In the mid-20th century, Iodine's properties took on a new dimension with its use in nuclear medicine. Radioactive isotopes of Iodine, particularly iodine-131, became vital tools for diagnostic imaging. These isotopes were employed to trace the function of the thyroid gland and detect abnormalities, contributing to advancements in medical diagnostics.

 

7. Iodine in Industry: Catalysts and Beyond


As industrial processes evolved, Iodine found applications beyond medicine. It became a catalyst in the production of acetic acid and was utilized as a stabilizer in the polymer industry. These industrial applications showcased Iodine's versatility and its ability to contribute to the efficiency of various manufacturing processes.

 

8. Contemporary Applications: Iodine in the 21st Century


In the 21st century, Iodine continues to play a vital role in various fields. From its presence in antiseptics and pharmaceuticals to its use in water purification and as a component in contrast media for medical imaging, Iodine remains an elemental force driving progress in health and technology.

 

Conclusion: Iodine - A Journey Unveiling Layers of Significance


The history of Iodine is a tapestry woven with scientific curiosity, medical breakthroughs, and industrial applications. From alchemical musings to contemporary contributions in healthcare and industry, Iodine's journey is a testament to the enduring impact of chemical elements on the trajectory of human knowledge and well-being. As we continue to unveil the layers of significance embedded in this essential element, Iodine remains a symbol of both historical curiosity and modern innovation.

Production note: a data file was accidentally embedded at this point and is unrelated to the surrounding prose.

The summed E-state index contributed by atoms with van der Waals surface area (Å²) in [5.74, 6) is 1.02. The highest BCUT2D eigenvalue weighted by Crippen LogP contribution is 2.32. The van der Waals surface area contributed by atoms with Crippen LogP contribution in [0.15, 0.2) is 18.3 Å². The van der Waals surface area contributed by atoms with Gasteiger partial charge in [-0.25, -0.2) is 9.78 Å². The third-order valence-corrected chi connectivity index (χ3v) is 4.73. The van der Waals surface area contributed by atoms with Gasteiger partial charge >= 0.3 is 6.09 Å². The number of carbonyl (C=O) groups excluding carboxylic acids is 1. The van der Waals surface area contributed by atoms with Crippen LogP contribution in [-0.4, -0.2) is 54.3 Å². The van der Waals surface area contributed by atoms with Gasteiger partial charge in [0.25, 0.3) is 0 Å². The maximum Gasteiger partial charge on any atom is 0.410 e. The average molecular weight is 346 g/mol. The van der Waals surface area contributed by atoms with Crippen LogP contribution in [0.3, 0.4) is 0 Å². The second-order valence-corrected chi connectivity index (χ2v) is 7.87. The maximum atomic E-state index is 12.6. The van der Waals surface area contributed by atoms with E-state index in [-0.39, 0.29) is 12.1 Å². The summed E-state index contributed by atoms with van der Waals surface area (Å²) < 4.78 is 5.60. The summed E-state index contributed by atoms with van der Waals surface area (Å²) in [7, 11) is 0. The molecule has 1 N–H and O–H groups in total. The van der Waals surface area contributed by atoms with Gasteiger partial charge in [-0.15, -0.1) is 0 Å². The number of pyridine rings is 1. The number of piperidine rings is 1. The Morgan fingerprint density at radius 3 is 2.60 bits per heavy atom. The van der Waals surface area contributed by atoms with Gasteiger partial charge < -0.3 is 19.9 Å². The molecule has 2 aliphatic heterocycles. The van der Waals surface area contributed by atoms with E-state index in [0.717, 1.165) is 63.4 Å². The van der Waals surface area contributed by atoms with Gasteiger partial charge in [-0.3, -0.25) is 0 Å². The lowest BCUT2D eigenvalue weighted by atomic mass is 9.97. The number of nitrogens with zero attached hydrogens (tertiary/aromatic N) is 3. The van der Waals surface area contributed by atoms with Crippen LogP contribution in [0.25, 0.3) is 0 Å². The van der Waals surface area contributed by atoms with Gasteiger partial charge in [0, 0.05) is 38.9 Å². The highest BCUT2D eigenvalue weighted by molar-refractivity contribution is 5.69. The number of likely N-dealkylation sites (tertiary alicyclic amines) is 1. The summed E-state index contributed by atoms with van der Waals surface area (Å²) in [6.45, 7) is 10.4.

Atomic Data

Atomic Radiues, Non-bonded (A): 1.98
Electron Affinity (kJ mol-1): 295.152
Covalent Radiues (A): 1.36
Electronegativity (Pauling Scale): 2.66
Ionisation Energies (kJ mol-1) 1st 2nd 3rd 4th 5th 6th 7th 8th
1008.393 1845.89 3184 - - - - -

Oxidation States and Isotopes

Common oxidation states 7, 5, 1, -1
Isotope Atomic Mass Natural Abundance Half Life Mode of Decay